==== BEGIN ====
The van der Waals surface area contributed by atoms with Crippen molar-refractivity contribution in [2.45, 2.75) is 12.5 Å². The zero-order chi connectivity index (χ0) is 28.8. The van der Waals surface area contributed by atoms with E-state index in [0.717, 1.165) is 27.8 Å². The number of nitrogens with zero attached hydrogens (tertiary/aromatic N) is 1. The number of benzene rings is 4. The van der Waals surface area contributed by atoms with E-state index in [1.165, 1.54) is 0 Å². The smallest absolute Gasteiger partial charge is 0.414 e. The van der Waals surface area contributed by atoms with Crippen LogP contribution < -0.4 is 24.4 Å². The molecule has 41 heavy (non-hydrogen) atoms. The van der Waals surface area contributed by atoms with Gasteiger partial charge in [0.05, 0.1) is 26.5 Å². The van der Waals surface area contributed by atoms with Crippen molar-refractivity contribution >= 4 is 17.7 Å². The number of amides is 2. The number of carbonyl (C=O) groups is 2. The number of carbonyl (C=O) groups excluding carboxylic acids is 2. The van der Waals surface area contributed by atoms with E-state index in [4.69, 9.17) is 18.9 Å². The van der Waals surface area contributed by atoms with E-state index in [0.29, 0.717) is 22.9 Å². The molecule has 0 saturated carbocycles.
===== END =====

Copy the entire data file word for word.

The van der Waals surface area contributed by atoms with Crippen molar-refractivity contribution in [2.45, 2.75) is 12.5 Å². The zero-order chi connectivity index (χ0) is 28.8. The van der Waals surface area contributed by atoms with E-state index in [0.717, 1.165) is 27.8 Å². The number of nitrogens with zero attached hydrogens (tertiary/aromatic N) is 1. The number of benzene rings is 4. The van der Waals surface area contributed by atoms with E-state index in [1.165, 1.54) is 0 Å². The smallest absolute Gasteiger partial charge is 0.414 e. The van der Waals surface area contributed by atoms with Crippen LogP contribution < -0.4 is 24.4 Å². The molecule has 41 heavy (non-hydrogen) atoms. The van der Waals surface area contributed by atoms with Gasteiger partial charge in [0.05, 0.1) is 26.5 Å². The van der Waals surface area contributed by atoms with Crippen molar-refractivity contribution >= 4 is 17.7 Å². The number of amides is 2. The number of carbonyl (C=O) groups is 2. The number of carbonyl (C=O) groups excluding carboxylic acids is 2. The van der Waals surface area contributed by atoms with E-state index in [4.69, 9.17) is 18.9 Å². The van der Waals surface area contributed by atoms with E-state index in [0.29, 0.717) is 22.9 Å². The molecule has 0 saturated carbocycles.